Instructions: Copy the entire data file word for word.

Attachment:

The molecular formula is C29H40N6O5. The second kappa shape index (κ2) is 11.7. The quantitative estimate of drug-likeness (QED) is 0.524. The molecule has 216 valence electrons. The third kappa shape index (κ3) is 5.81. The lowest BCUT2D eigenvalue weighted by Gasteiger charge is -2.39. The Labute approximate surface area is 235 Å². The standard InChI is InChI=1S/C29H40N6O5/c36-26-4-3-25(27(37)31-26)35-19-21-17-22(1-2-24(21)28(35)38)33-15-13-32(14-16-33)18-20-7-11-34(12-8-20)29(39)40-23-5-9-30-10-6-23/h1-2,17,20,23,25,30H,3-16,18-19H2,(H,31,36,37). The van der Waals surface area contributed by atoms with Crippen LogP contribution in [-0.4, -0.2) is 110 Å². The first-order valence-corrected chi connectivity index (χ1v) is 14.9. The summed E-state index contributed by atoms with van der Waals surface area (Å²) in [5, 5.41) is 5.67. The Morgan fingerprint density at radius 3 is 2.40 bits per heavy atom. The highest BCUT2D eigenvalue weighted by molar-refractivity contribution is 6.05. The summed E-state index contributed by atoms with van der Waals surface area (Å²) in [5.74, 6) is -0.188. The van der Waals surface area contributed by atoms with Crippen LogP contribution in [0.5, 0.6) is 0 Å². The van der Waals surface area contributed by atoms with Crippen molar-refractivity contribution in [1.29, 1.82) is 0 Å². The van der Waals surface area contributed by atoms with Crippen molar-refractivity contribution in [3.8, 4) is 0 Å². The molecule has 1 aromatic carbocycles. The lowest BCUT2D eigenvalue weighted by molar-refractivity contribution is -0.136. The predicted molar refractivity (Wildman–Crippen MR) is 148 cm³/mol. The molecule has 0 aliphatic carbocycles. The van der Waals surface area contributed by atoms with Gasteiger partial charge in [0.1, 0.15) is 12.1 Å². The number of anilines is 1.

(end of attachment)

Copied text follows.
The molecular formula is C29H40N6O5. The second kappa shape index (κ2) is 11.7. The quantitative estimate of drug-likeness (QED) is 0.524. The molecule has 216 valence electrons. The third kappa shape index (κ3) is 5.81. The lowest BCUT2D eigenvalue weighted by Gasteiger charge is -2.39. The Labute approximate surface area is 235 Å². The standard InChI is InChI=1S/C29H40N6O5/c36-26-4-3-25(27(37)31-26)35-19-21-17-22(1-2-24(21)28(35)38)33-15-13-32(14-16-33)18-20-7-11-34(12-8-20)29(39)40-23-5-9-30-10-6-23/h1-2,17,20,23,25,30H,3-16,18-19H2,(H,31,36,37). The van der Waals surface area contributed by atoms with Crippen LogP contribution in [-0.4, -0.2) is 110 Å². The first-order valence-corrected chi connectivity index (χ1v) is 14.9. The summed E-state index contributed by atoms with van der Waals surface area (Å²) in [5, 5.41) is 5.67. The Morgan fingerprint density at radius 3 is 2.40 bits per heavy atom. The highest BCUT2D eigenvalue weighted by molar-refractivity contribution is 6.05. The summed E-state index contributed by atoms with van der Waals surface area (Å²) in [5.74, 6) is -0.188. The van der Waals surface area contributed by atoms with Crippen LogP contribution in [0.5, 0.6) is 0 Å². The van der Waals surface area contributed by atoms with Crippen molar-refractivity contribution in [1.29, 1.82) is 0 Å². The van der Waals surface area contributed by atoms with Crippen molar-refractivity contribution in [3.8, 4) is 0 Å². The molecule has 1 aromatic carbocycles. The lowest BCUT2D eigenvalue weighted by molar-refractivity contribution is -0.136. The predicted molar refractivity (Wildman–Crippen MR) is 148 cm³/mol. The molecule has 0 aliphatic carbocycles. The van der Waals surface area contributed by atoms with Gasteiger partial charge in [0.1, 0.15) is 12.1 Å². The number of anilines is 1.